Would you like to build your career exploring the immunology of aging?
In the Western world the majority (>90%) of deaths due to pneumonia occur in the elderly. Why they are at such high risk is not entirely clear, but presumably immunosenescence (age related changes in the immune system) is a key factor. The high mortality rate is compounded by co-infections, such as influenza infection. This research project involves developing a mouse model of Streptococcus pneumoniae colonization and infection in aged mouse and determining how co-infection with influenza increases the risk of developing pneumonia. This will include a both a basic science component (i.e. deteremining how age-associated changes in immunity contribute to susceptibility to infection) and a translational component (i.e. testing therapeutic interventions).
An immediate post-doctoral opportunity is available for a creative scientist with a strong commitment to excellence and innovation to pursue leading edge research in immunology. Although this is presently only a 1 year position, this may be extended if the applicant obtains fellowship funding. Candidates with experience in virology or mouse models of infection are especially encouraged to apply.
The position is in the Department of Pathology & Molecular Medicine at McMaster University located in the heart of the Golden Horseshoe in southern Ontario. McMaster University has been ranked as one of Canada’s most research intensive universities known for it’s highly collaborative and mentoring atmosphere.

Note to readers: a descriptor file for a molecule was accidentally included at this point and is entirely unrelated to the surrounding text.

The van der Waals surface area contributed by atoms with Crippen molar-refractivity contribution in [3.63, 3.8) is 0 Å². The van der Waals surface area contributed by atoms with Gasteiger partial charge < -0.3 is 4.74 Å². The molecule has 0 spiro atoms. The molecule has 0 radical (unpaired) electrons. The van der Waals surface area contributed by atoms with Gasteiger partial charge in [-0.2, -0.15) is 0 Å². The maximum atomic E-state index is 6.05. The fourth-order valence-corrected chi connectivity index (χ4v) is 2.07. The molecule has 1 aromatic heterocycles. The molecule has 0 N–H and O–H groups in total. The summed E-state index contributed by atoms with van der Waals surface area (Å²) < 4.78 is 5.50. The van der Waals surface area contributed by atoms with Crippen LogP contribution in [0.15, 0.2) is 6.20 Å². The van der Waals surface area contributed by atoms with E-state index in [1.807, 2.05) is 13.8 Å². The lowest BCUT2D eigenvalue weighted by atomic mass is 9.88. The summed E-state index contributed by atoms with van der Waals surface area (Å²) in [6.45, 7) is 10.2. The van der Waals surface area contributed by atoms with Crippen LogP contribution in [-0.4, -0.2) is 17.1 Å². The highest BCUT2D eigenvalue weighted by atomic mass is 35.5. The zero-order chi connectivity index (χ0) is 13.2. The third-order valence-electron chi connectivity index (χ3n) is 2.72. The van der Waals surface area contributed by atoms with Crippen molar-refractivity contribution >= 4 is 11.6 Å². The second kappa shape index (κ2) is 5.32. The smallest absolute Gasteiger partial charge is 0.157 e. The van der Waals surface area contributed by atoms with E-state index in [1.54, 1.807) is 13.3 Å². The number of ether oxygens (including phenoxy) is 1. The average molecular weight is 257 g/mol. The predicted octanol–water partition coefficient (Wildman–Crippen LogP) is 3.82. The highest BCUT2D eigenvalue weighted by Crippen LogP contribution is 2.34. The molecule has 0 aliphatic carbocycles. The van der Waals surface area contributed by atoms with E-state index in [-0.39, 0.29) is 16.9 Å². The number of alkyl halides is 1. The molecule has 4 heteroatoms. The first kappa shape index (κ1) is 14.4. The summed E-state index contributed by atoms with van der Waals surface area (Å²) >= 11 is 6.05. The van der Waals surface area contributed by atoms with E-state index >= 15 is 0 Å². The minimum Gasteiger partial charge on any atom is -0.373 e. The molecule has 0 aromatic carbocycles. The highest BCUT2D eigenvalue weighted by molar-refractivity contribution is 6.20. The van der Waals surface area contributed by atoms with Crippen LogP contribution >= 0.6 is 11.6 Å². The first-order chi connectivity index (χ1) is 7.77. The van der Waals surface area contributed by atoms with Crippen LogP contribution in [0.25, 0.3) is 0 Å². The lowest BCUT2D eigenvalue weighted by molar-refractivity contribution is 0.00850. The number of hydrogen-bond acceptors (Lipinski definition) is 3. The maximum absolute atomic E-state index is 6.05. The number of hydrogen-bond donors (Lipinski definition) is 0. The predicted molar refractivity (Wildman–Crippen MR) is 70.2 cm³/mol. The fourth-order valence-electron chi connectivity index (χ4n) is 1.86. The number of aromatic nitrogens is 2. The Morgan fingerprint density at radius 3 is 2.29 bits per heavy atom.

The IIDR has awarded the Bowdish lab seed money to study the role of macrophages in host response to colonization by Streptococcus pneumoniae. S. pneumoniae infections can range from treatable (respiratory tract infections, otitis) to life-threatening (meningitis, sepsis). The introduction of the pneumococcal conjugate vaccine (PCV) has shifted the epidemiology of S. pneumoniae infections but not eliminated them. In humans, colonization of the upper respiratory tract is the initial step in pathogenesis. This is accompanied by a robust antibody response, which is generally believed to be required for clearance (and thus prevention of infection); however, data for this is not supported by clinical observations in which high levels of antibodies are not associated with clearance or in which immunodeficient patients susceptible to pneumococcal infections can produce robust anti-pneumococcal antibody responses while still being prone to recurrent systemic infections. The aim of this project is to assess the importance of macrophages in the recognition and clearance of S. pneumoniae in the upper respiratory tract. This work will be done in collaboration with Prof. Jeffrey Weiser at the University of Pennsylvania who is a world leader in the field of S. pneumoniae pathogenesis. Dawn will be travelling to his lab in July to learn from his lab members. The Bowdish lab is currently recruiting graduate students and post-docs who are interested in the host response to S. pneumoniae infection and colonization.